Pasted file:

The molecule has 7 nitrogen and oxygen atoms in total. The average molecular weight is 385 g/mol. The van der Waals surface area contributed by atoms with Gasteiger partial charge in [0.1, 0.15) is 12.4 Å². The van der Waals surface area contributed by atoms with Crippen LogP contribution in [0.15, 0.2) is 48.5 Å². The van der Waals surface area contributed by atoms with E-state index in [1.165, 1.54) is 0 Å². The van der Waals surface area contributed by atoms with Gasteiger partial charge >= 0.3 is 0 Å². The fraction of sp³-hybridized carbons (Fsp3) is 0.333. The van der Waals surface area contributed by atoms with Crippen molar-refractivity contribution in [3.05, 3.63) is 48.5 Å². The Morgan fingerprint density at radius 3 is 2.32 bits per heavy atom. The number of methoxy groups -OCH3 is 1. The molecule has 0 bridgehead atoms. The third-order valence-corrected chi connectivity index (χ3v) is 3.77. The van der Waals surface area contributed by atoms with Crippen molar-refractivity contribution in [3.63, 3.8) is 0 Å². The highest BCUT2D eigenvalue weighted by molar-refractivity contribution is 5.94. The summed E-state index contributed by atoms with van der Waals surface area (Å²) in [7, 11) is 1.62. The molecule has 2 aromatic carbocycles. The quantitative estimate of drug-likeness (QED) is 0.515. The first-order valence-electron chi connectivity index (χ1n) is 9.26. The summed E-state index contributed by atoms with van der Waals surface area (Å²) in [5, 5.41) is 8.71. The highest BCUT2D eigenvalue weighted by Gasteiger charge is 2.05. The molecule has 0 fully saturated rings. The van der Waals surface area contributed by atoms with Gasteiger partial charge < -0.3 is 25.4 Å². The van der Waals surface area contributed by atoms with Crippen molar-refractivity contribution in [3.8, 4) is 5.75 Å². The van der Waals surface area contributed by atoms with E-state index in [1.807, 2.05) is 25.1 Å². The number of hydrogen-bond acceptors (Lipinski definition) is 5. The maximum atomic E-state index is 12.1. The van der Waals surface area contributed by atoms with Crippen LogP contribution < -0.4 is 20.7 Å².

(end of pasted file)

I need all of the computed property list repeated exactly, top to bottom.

The molecule has 7 nitrogen and oxygen atoms in total. The average molecular weight is 385 g/mol. The van der Waals surface area contributed by atoms with Gasteiger partial charge in [0.1, 0.15) is 12.4 Å². The van der Waals surface area contributed by atoms with Crippen LogP contribution in [0.15, 0.2) is 48.5 Å². The van der Waals surface area contributed by atoms with E-state index in [1.165, 1.54) is 0 Å². The van der Waals surface area contributed by atoms with Gasteiger partial charge >= 0.3 is 0 Å². The fraction of sp³-hybridized carbons (Fsp3) is 0.333. The van der Waals surface area contributed by atoms with Crippen molar-refractivity contribution in [3.05, 3.63) is 48.5 Å². The Morgan fingerprint density at radius 3 is 2.32 bits per heavy atom. The number of methoxy groups -OCH3 is 1. The molecule has 0 bridgehead atoms. The third-order valence-corrected chi connectivity index (χ3v) is 3.77. The van der Waals surface area contributed by atoms with Crippen molar-refractivity contribution in [3.63, 3.8) is 0 Å². The highest BCUT2D eigenvalue weighted by molar-refractivity contribution is 5.94. The summed E-state index contributed by atoms with van der Waals surface area (Å²) in [7, 11) is 1.62. The molecule has 2 aromatic carbocycles. The quantitative estimate of drug-likeness (QED) is 0.515. The first-order valence-electron chi connectivity index (χ1n) is 9.26. The summed E-state index contributed by atoms with van der Waals surface area (Å²) in [5, 5.41) is 8.71. The highest BCUT2D eigenvalue weighted by Gasteiger charge is 2.05. The molecule has 0 fully saturated rings. The van der Waals surface area contributed by atoms with Gasteiger partial charge < -0.3 is 25.4 Å². The van der Waals surface area contributed by atoms with Crippen molar-refractivity contribution in [3.8, 4) is 5.75 Å². The van der Waals surface area contributed by atoms with E-state index in [1.807, 2.05) is 25.1 Å². The number of hydrogen-bond acceptors (Lipinski definition) is 5. The maximum atomic E-state index is 12.1. The van der Waals surface area contributed by atoms with Crippen LogP contribution < -0.4 is 20.7 Å².